One of the most popular posts on my blog continues to be My Life, Ten Years From Now written in July of 2010. It was a response to a Plinky Prompt and then surprisingly featured on Freshly Pressed. This week alone, it has been read 249 times and everyday one of the top searches that brings people to my blog is – 10 years from now I will be.
Out of curiosity, I plugged that post’s page into Copyscape’s Plagiarism Checker search engine. In a click of a key, I was suddenly staring at my own work on someone else’s website. Not only was it on someone else’s website, but it was marked as a premium essay, which meant I had to pay for a subscription to read the essay in its entirety. Someone was getting monetary compensation for my copyrighted work. I felt sick to my stomach.
What kind of website was this? And how did my essay end up here?
Apparently I am much older than I want to admit, because I had no idea that there were websites offering subscriptions to gain access to “example” papers. In fact, this particular website’s mission statement reads:
To provide an idea encyclopedia that enables members to streamline their research process, jump-start, and focus their paper writing efforts.
In order to get a free membership, with limited access, you have to submit an essay “donation”. Apparently, someone passed off my work as their own in order to get a membership to this service. There are numerous disclaimers stating that you are not allowed to plagiarize or submit plagiarized material. And of course, there are numerous disclaimers stating that this service can not be held accountable for unknowingly posting plagiarized material. Of course, the only reason that they are not “in the know” is because they don’t actually check any of the work submitted. In fact, just for fun, I submitted something myself yesterday to gain access to all the content. Within seconds, I received an email thanking me for my “donation”. My essay was posted immediately, glaring mistakes and all.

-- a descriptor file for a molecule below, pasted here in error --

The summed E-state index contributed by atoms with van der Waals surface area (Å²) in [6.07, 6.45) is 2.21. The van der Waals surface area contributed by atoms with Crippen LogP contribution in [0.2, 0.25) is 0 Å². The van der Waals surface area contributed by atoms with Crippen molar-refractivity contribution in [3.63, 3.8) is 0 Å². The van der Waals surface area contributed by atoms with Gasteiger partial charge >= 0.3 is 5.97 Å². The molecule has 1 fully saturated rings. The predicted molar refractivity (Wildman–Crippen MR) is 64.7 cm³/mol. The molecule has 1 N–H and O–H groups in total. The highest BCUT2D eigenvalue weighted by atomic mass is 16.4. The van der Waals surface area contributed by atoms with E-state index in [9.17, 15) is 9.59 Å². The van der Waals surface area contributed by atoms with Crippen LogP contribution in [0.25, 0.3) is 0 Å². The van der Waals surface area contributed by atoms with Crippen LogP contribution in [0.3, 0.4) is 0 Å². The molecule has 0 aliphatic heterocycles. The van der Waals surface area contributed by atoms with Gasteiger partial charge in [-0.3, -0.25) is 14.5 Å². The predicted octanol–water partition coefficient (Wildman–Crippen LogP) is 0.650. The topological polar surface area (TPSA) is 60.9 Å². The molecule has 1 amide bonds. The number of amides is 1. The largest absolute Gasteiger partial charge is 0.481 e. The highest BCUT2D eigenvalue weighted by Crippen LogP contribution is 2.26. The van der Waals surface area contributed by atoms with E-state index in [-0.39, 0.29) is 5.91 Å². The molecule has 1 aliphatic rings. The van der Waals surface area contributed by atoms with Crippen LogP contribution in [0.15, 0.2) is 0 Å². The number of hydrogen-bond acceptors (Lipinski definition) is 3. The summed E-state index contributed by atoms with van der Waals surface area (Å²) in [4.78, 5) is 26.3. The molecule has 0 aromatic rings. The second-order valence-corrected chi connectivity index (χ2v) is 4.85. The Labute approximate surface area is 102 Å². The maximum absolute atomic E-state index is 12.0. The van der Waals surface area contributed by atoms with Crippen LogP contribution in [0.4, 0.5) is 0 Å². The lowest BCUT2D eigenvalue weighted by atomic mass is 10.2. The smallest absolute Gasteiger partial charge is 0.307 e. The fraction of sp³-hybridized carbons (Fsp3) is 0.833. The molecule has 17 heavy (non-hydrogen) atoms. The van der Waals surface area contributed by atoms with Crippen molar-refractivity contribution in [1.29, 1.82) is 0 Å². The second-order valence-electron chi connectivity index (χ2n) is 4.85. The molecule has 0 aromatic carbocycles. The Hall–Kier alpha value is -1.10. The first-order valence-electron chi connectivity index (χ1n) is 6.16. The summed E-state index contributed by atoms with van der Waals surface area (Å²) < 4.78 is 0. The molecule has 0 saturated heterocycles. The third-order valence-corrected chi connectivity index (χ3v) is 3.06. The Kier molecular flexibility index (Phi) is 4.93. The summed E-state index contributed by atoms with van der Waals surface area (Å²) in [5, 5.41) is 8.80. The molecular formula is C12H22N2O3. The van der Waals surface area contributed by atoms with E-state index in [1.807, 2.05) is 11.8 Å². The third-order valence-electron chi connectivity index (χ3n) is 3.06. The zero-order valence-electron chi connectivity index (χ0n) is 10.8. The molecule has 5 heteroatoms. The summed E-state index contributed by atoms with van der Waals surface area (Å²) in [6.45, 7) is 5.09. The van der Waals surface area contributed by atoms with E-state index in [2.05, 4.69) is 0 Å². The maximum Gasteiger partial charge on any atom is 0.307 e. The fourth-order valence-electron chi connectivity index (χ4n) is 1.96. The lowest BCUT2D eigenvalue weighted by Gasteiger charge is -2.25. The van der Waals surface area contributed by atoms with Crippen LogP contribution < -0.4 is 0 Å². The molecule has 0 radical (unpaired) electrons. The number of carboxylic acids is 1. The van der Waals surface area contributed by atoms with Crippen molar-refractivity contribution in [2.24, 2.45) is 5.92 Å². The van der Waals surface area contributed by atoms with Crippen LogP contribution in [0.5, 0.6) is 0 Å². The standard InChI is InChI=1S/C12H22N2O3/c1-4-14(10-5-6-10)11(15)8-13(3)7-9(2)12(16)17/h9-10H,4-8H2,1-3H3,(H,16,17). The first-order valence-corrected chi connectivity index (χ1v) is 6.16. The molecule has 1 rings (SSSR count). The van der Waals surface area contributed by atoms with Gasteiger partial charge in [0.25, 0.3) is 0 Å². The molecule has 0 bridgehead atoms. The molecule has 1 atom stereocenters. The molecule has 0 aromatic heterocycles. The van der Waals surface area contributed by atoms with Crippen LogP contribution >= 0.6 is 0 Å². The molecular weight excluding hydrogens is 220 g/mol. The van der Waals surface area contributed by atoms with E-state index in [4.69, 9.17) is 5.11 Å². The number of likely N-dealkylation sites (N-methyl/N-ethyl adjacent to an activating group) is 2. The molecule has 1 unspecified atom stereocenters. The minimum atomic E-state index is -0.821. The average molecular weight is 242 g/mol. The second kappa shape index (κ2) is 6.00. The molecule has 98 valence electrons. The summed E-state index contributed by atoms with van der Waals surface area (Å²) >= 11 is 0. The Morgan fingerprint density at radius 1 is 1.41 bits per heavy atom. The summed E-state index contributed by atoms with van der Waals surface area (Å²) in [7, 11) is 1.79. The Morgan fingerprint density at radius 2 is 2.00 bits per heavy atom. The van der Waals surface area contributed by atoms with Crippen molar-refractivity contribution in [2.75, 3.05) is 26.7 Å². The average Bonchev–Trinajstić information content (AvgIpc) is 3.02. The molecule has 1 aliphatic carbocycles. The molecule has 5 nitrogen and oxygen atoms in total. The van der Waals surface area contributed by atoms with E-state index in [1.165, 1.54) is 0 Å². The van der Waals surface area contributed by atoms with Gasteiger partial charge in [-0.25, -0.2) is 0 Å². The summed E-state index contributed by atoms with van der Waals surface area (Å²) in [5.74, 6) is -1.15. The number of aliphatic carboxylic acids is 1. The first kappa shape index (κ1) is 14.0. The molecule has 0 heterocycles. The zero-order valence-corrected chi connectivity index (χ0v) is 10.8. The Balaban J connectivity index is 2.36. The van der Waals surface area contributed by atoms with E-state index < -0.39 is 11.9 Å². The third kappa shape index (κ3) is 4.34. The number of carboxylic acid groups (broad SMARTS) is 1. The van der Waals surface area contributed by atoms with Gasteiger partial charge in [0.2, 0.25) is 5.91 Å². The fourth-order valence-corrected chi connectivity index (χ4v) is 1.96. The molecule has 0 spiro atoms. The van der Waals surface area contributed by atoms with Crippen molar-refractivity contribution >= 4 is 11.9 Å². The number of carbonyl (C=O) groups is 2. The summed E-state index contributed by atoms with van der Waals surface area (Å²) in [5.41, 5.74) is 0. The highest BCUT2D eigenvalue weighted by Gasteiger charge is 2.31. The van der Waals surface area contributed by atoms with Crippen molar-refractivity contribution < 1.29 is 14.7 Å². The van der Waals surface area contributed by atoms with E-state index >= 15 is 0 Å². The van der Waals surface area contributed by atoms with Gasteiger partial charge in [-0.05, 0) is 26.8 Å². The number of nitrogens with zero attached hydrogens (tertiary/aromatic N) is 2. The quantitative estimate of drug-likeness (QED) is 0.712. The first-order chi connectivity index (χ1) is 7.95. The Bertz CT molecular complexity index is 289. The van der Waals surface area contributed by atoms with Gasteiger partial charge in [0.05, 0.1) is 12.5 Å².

*So if you are one of those paying patrons, be very aware that these “quality” submissions have not been checked for grammar, spelling, form or function. They are posted “as-is”.
Obviously, I made a complaint. At first I called their help-line and was told they can’t help me. The available phone number is only for their sales department. My only option was to fill out a complaint form and report the essay as plagiarized, linking back to the original work. I am happy to say that my essay was removed from the website by the end of the day. And their response?
Beside the fact that someone has been financially gaining from my work for two years without my permission or compensation (it was added to their website in September of 2010), it really irked me that sites like this even exist. Maybe shocked is a better word. If the intent of this site is to help students jump-start their writing, or give examples of quality work, don’t people know they can get all that information for free? Good grief, at the very least, they could have been reading that particular essay for free right on my blog! Or, I don’t know, meet with your professor if you are having trouble or take better notes in class. How about this idea? Do your own friggin’ work.
Hmm, maybe I’m missing a big opportunity here and should make my blog password protected and start charging a monthly membership fee. If I charged what this site does for unlimited monthly access to other people’s work ($30), based on the number of followers I currently have (2,341), I would be making about what? $70,000 a month?
- Prevent Content Theft (WordPress.com Support)